Heather: Yes, exactly. That was the sense I was getting. So that’s the background of why I made the leap and then I ended up being in Rome close to four years which I loved at first and then something shifted about two years in. I started to feel that the city was deteriorating, something felt off. I also had a dynamic at work that was very stressful at the school I was working at. So when I came to Umbria, specifically to Foligno, just for a week to watch a friend’s cat, I felt really intrigued and drawn to try living in a new place in Italy that was close enough to still maintain my work in Rome. So that’s when I made the leap to Foligno, directly in the center of Italy.
Writing a Book about Venice
Lauren: So along the way you decided to write a book that became “1500” that was published in 2020. This is a book set in Italy, in Renaissance Venice so it seems safe to say that probably you would not have written a book quite like this if you had stayed in the US. My question is: Do you think you would have written a book at all if you stayed in the US?
Heather: I certainly never would have written the kind of historical and deeply researched book set in Italy if had I not come to live here. Without a doubt. Even just from a practical point of view of having enough Italian to know the search terms of what I was looking for. And to look at all the Italian versions of the Wikipedia pages for example which are often much more detailed about particular things because, well, they know more about their history and their country. Then there have been books written about some of the characters in my book that were completely written in Italian and never translated into English. So, I think that even just from a language perspective I had tremendously more material to work with.
Lauren: And you were going to Venice and actually reading and handling original texts from the Renaissance as part of your research.
Heather: Exactly. That was one of the most exciting experiences of my life to handle wills from over 500 years ago. But also, to have the capacity to chat with the archivist. If I hadn’t felt comfortable with my Italian I never could have just randomly had that impulse to pop in my head to say, “I should get that guy’s opinion about this particular thing.” It was just really emotionally enriching to be able to interact with Venetians in Italian because then they could fully and freely express themselves and there wasn’t this language barrier. I cannot express how many doors that opened for me and rabbit holes that I just never would have been able to go down. Venice is an incredibly magical place. It’s the only place I’ve ever been that was even better than my imagination.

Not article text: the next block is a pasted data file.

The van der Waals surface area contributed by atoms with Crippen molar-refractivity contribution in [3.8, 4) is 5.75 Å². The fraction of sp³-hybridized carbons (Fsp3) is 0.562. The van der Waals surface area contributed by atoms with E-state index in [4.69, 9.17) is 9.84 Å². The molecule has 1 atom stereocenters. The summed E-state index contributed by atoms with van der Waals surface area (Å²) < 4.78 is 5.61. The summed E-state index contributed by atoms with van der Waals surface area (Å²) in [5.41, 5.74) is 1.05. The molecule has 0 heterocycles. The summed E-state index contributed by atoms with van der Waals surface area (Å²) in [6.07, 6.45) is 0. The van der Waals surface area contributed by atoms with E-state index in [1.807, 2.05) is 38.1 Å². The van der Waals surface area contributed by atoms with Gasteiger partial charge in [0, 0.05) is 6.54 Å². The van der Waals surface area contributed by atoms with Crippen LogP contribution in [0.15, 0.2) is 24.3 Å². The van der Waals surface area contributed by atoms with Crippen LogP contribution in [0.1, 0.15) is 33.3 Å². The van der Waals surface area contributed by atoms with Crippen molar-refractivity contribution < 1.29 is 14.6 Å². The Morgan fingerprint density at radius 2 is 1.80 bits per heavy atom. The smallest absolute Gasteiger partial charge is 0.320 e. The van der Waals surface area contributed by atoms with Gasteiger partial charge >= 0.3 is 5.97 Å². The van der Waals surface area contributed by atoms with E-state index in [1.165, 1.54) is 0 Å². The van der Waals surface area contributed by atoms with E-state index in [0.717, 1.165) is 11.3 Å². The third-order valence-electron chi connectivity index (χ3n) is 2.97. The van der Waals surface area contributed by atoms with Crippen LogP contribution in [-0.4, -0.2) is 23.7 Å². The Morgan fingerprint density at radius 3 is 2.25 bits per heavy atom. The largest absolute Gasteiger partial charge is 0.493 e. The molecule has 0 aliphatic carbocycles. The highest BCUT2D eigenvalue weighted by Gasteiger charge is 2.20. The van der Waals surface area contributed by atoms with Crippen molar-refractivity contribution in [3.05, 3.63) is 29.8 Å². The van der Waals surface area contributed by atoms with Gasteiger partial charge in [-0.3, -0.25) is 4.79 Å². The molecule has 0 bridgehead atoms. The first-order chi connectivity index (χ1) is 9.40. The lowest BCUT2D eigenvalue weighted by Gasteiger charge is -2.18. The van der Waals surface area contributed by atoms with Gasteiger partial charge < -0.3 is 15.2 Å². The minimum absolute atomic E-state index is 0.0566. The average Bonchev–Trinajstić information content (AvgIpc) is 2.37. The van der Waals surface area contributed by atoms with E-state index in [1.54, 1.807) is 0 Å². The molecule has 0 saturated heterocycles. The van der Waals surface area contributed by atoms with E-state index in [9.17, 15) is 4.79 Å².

Lauren: I’m thinking about the experience of reading your book and one of the things that I loved about it is that you really feel you’re there. As a reader, you are immersed in Venice in a way that I don’t think would have come across if you hadn’t personally gone there over and over again to be in Venice and to talk to the people living there.
Heather: After I had tackled the main part of the research that I was trying to uncover, I purposely would plant myself in a particular Campo (piazza in Italian) for an hour with a notebook and just observe, which was quite Zen-like. It was almost like a form of meditation because you have to be completely in the moment.